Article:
Ada Greenblatt <ada.Greenblatt@...>
The 19th Annual Conference on Jewish Genealogy >from August 8-13, 1999 at
the Marriott Marquis Hotel in New York City promises to offer many exciting
and genealogically useful lectures and meetings to everyone with roots in
Lithuania, and at all levels of research.
The following is a summary of the high-priority, not-to-be-missed,
exclusively Litvak-oriented sessions in the order that they have been
scheduled to appear:
Monday, August 9
Lithuanian Jewish Genealogical Research - Ada Greenblatt will discuss the
various types of records that are available in Lithuanian archives in
Vilnius and Kaunas and will show examples of the information they contain.
Ada will describe the policies and procedures for ordering records from
these archives. She will also talk about sources for Lithuanian research
outside that country, including landsmannschaften, YIVO, and Internet
LitvakSIG Annual Meeting - the agenda will include membership
information, introduction of our officers, recognition of volunteers, and
overviews of our records acquisitions via the Shtetl and Uyezd groups, and
the development of our "All Lithuania" database. There will be a question
and answer period so that those new to the field of Lithuanian Jewish
research can discover the compelling reasons for joining LitvakSIG.
Wednesday, August 11
Researchers Organize to Construct a Mid-19th Century "Census" of Jews in
Lithuania - David B. Hoffman, LitvakSIG Co-ordinator, will discuss the
LitvakSIG district-wide research groups. Hundreds of researchers with
common ancestral roots have pooled resources to obtain revision and family
lists as well as a wide variety of other Jewish community records for 19th
Century Lithuania. Data >from half of the 14 districts of Kovno and Vilna
guberniyas has already been acquired. This data forms the basis of an
extensive and detailed enumeration of Lithuanian Jews and can assist you in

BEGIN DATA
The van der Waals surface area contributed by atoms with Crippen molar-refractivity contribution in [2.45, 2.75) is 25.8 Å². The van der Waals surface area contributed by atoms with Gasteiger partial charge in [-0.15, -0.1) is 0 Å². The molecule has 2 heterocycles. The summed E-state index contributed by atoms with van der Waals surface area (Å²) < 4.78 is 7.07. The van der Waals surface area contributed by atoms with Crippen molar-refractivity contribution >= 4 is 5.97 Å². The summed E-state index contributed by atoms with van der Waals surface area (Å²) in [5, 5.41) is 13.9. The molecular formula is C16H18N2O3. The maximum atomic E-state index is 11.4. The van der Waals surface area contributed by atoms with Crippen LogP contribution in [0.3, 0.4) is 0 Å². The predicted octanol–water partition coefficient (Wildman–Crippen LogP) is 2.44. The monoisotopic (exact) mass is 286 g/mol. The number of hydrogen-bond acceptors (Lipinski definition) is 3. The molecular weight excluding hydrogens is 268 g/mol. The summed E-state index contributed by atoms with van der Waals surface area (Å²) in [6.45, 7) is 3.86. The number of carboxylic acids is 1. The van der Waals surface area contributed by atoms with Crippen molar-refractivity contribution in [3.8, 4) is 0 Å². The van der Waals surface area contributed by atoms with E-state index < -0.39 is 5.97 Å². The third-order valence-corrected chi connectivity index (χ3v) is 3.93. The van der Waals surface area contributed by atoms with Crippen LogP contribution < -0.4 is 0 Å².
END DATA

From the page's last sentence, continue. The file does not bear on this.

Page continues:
finding your ancestral towns and identifying extended families. The
rationale for focusing on district-wide records and the strengths and
weaknesses of this approach will be discussed. Questions about the
reliability of revision lists compiled by the Czarist government for
taxation and conscription, compared to records maintained by the Jewish
community (box, candle and property tax lists) will be examined. Exciting
new projects underway with the Kaunas Regional Archives, opening new access
to Jewish documents will be covered.
A Rose(ngold) by Any Other Name - Dr. Alex E. Friedlander will note that
vital records >from many towns in Poland, Lithuania and other Eastern
European countries can be found in archives and have been filmed by the
FHL. But for other towns, the records have either vanished completely or
exist with gaps for many years. This session will look at less well known
published and archival sources in various languages that can be used as
alternative sources. Examples will include Polish records held in
Lithuanian archives and vice versa. Other sources include donor lists and
advertisements >from 19th century Hebrew language newspapers, subscription
lists, tax lists, correspondence >from the Polish Ministry of Interior,
business permits, internal passports and more.
Thursday, August 12
Lithuanian Holocaust Names Research Project -- Dr. Saul Issroff of England
and Rose Lehrer Cohen of Israel will describe the Lithuanian Holocaust
Names Research Project. Researchers will have an opportunity to learn
about Holocaust resources and genealogical resources in Israel.
Development and Production of the LitvakSIG "All Lithuania" Database -
Davida Noyek Handler, LitvakSIG Co-coordinator, assisted by Anne Rothman,
LitvakSIG Database Manager, will walk you through a demonstration of the
"All Lithuania Database." Conference registrants can access and search this
database in the resource room during the entire conference.
Traveling and Doing Research in Lithuania - Experienced genealogists and
Lithuania travelers, Howard Margol, Dr. Saul Issroff, and Bruce Kahn, will
discuss some of the "ins and outs" of traveling and doing genealogical
research in Lithuania, whether by mail or on-site. Some of the topics to be
covered are: research references, archives, private researchers, travel
agents, guides and interpreters, maps, getting to your shtetl, hotels, what
to see, local contacts, and "etiquette".
Tomorrow I will post the summaries of a number of other important sessions
that will be of interest to the Litvak researcher, although not as
specifically Litvak-oriented as those listed above.
Ada Greenblatt Davida Noyek Handler & David Hoffman
JGSNY Executive Committee Co-Coordinators, LitvakSIG